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Oncology

Merck to acquire oncology-focused small-molecule firm ArQule

Deal brings noncovalent BTK inhibitor in mid-stage clinical studies

by Lisa M. Jarvis
December 9, 2019

ArQule has agreed to be acquired by Merck & Co. for roughly $2.7 billion in cash, making it the latest small-molecule-focused cancer drug firm to be swallowed by big pharma.

The deal, announced this morning, centers on ARQ 531, a small molecule that inhibits Bruton’s tyrosine kinase, or BTK, an enzyme that is crucial in the development and survival of B cells, a type of white blood cell.

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Although several BTK inhibitors are already on the market—notably AbbVie’s Imbruvica, which is on track to bring in more than $4 billion in sales this year, and BeiGene’s recently approved Brukinsa—there is still room for more compounds. That’s because the approved drugs covalently bind to a cysteine residue on the signaling enzyme—a mechanism that works wonderfully until cancer cells mutate the residue.

ARQ 531 is one of a handful of noncovalent BTK inhibitors in the clinic that are designed to overcome the resistance mechanism. This morning, at a blood disease conference, ArQule unveiled Phase I clinical trial results that suggest ARQ 531 could be effective at treating several types of B-cell cancer. For example, the compound caused tumors, most of which harbor a mutation in the cysteine residue, to shrink in 8 out of 9 chronic lymphocytic leukemia patients.

ArQule’s stock price more than doubled today on news of the Merck deal and the encouraging clinical data. But investors also closely parsed the trial results to understand if ARQ 531 is meaningfully different than LOXO 305, a competing noncovalent BTK inhibitor developed by Loxo Oncology, which was acquired earlier this year by Eli Lilly and Company.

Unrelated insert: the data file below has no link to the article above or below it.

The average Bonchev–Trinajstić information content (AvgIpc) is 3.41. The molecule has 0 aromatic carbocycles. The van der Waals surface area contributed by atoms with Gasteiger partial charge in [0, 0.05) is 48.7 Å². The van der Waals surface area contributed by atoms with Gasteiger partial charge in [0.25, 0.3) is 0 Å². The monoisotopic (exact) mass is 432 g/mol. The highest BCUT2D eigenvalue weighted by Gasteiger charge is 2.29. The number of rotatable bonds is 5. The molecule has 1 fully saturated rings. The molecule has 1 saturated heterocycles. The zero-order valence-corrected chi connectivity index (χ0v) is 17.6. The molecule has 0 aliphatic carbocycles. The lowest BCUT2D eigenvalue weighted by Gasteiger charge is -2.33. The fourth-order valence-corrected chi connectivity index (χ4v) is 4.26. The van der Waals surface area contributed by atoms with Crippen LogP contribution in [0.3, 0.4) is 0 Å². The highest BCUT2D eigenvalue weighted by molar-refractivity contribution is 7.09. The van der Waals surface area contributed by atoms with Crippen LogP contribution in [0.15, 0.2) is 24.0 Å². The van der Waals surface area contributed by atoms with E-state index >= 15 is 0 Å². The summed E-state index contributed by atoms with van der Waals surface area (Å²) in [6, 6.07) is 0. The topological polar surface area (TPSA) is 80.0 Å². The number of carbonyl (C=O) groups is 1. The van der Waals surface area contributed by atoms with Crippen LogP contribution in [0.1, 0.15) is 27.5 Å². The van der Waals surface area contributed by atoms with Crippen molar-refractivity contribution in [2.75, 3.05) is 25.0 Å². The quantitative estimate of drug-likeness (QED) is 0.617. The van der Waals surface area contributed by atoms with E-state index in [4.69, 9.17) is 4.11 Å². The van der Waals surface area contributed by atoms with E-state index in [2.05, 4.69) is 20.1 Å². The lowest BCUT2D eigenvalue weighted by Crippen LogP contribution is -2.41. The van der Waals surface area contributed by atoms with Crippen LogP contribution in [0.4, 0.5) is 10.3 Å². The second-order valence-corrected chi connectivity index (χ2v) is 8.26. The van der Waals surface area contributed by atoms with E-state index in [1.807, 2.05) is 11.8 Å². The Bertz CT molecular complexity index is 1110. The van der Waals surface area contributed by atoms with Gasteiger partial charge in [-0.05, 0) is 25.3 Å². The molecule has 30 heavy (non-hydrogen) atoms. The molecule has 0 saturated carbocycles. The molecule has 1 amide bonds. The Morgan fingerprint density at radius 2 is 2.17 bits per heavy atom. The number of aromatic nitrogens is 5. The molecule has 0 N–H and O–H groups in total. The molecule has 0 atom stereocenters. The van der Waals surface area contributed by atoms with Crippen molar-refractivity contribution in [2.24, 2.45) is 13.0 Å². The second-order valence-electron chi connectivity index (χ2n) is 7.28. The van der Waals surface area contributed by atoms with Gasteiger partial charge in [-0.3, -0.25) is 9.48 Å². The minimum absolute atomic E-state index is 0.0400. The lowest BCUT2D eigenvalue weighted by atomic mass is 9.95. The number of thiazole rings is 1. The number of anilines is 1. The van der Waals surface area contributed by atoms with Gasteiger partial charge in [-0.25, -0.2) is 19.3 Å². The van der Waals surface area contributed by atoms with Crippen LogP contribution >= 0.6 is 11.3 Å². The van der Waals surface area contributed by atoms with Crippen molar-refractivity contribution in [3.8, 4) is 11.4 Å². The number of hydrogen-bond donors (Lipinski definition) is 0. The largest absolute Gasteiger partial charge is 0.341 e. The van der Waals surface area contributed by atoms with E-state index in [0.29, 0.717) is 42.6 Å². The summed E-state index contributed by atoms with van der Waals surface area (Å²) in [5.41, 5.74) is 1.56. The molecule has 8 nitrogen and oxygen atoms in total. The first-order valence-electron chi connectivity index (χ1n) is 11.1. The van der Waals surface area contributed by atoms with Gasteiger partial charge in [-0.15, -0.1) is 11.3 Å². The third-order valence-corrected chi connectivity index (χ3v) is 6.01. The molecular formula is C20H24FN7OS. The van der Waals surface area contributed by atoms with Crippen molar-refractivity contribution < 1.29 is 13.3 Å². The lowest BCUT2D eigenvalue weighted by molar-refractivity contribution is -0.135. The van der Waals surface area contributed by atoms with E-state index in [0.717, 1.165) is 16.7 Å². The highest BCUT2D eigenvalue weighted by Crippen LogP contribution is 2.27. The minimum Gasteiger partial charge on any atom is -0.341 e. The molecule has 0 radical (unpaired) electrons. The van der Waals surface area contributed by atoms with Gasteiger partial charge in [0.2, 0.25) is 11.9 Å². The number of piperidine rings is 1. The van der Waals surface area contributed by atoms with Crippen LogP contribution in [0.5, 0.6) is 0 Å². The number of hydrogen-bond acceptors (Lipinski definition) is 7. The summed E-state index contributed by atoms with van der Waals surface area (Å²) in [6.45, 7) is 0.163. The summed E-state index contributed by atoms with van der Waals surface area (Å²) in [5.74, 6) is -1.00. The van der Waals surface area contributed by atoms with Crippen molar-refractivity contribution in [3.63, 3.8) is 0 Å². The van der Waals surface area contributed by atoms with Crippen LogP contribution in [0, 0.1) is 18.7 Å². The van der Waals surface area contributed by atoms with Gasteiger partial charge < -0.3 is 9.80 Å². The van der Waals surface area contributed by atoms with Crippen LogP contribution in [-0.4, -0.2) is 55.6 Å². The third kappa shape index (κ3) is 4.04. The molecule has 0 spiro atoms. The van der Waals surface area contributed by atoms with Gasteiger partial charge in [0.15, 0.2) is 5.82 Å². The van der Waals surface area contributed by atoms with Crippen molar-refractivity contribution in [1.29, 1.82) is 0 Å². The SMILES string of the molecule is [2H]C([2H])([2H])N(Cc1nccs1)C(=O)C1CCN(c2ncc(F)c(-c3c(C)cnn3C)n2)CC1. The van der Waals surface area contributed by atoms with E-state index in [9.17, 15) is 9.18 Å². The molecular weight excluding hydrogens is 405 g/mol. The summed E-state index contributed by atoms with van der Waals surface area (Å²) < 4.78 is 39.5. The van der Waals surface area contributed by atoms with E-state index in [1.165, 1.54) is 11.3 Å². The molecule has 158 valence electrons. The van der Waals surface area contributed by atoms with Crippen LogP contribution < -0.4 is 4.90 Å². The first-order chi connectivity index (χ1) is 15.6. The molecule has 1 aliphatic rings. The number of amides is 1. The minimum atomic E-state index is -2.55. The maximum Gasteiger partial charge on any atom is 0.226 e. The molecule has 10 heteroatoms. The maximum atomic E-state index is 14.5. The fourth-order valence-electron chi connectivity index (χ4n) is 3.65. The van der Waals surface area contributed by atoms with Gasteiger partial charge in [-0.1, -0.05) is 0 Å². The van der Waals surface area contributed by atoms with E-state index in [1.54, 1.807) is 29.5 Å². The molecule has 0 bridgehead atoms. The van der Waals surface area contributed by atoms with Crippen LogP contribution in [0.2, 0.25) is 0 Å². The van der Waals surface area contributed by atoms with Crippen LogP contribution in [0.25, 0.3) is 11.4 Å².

Data on LOXO 305 were also presented at the blood disease meeting, but feedback from oncologists so far suggests it’s “hard to pick a winner,” Evercore ISI stock analyst Umer Raffat said in a note to investors.

Merck’s purchase of ArQule is the latest in a string of big pharma acquisitions of small-molecule firms with prized oncology assets.

In addition to Lilly’s purchase of Loxo, Pfizer bought Array BioPharma, which added two approved kinase inhibitors and an assortment of clinical-stage compounds to the big pharma firm’s cancer portfolio. Merck also acquired Peloton Therapeutics for its collection of small-molecule inhibitors of hypoxia-inducible factor 2, the most advanced of which is in Phase II studies as a kidney cancer treatment.

“Not all drug targets are druggable with small molecules but, for those that are, small molecules will always have a cost advantage over biologicals,” says Bernard Munos, a senior fellow at the drug research think tank FasterCures. “This means more pricing flexibility and more profits—valuable features should pricing freedom be restricted.”

He adds, “The downside comes when patents expire, but that’s usually a worry for the next CEO.”

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